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Creators/Authors contains: "Hopkins, Caitlin M."

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  1. Abstract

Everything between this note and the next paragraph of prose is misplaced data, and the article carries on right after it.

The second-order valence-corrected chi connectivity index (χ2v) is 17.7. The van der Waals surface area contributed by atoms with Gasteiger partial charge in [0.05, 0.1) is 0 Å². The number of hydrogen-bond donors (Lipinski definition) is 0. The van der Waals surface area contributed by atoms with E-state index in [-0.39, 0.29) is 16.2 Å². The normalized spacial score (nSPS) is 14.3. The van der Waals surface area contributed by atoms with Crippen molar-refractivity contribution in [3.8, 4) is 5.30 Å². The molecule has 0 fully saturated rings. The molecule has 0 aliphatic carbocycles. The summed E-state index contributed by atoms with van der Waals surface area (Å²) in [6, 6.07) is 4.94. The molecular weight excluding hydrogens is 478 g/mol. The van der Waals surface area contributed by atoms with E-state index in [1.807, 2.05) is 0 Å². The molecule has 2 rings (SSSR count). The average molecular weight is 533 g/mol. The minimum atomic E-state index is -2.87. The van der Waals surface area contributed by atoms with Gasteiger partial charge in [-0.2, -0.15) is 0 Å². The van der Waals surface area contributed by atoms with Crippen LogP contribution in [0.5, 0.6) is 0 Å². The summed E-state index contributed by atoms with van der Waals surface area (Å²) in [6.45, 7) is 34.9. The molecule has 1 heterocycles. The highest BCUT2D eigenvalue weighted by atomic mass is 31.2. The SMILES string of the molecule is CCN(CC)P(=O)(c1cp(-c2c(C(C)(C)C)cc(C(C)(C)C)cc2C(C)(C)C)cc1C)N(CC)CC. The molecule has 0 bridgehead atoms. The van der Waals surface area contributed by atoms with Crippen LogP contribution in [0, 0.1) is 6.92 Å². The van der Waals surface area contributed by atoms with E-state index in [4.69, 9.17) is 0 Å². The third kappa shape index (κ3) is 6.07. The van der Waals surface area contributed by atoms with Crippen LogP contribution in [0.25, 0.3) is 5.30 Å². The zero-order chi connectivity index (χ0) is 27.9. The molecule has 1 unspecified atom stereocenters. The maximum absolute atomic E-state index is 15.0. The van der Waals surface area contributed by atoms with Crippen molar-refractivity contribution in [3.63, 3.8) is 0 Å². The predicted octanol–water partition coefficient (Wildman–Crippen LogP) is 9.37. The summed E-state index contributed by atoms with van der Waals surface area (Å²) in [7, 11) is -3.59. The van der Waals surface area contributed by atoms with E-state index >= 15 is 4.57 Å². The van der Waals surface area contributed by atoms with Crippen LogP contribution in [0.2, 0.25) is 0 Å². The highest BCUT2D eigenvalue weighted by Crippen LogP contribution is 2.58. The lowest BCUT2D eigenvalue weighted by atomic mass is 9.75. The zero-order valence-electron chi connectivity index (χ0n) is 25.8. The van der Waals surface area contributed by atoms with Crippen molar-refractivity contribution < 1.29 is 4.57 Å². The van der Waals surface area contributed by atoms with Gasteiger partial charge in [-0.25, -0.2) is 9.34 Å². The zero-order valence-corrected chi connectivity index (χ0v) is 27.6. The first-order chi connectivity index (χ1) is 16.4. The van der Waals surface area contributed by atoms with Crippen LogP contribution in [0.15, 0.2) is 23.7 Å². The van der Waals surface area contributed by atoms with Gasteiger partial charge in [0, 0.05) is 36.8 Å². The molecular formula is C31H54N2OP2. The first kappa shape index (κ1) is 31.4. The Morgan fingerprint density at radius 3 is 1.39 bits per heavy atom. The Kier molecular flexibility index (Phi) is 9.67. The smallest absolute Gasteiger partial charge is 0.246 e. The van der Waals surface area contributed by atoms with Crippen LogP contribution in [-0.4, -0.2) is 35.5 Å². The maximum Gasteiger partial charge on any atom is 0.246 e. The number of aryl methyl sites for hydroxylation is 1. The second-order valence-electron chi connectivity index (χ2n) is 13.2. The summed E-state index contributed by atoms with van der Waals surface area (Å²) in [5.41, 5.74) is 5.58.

Dysregulation of extracellular matrix (ECM) synthesis, organization, and mechanics are hallmark features of diseases like fibrosis and cancer. However, most in vitro models fail to recapitulate the three‐dimensional (3D) multi‐scale hierarchical architecture of collagen‐rich tissues and as a result, are unable to mirror native or disease phenotypes. Herein, using primary human fibroblasts seeded into custom fabricated 3D non‐adhesive agarose molds, a novel strategy is proposed to direct the morphogenesis of engineered 3D ring‐shaped tissue constructs with tensile and histological properties that recapitulate key features of fibrous connective tissue. To characterize the shift from monodispersed cells to a highly‐aligned, collagen‐rich matrix, a multi‐modal approach integrating histology, multiphoton second‐harmonic generation, and electron microscopy is employed. Structural changes in collagen synthesis and alignment are then mapped to functional differences in tissue mechanics and total collagen content. Due to the absence of an exogenously added scaffolding material, this model enables the direct quantification of cell‐derived changes in 3D matrix synthesis, alignment, and mechanics in response to the addition or removal of relevant biomolecular perturbations. To illustrate this, the effects of nutrient composition, fetal bovine serum, rho‐kinase inhibitor, and pro‐ and anti‐fibrotic compounds on ECM synthesis, 3D collagen architecture, and mechanophenotype are quantified.

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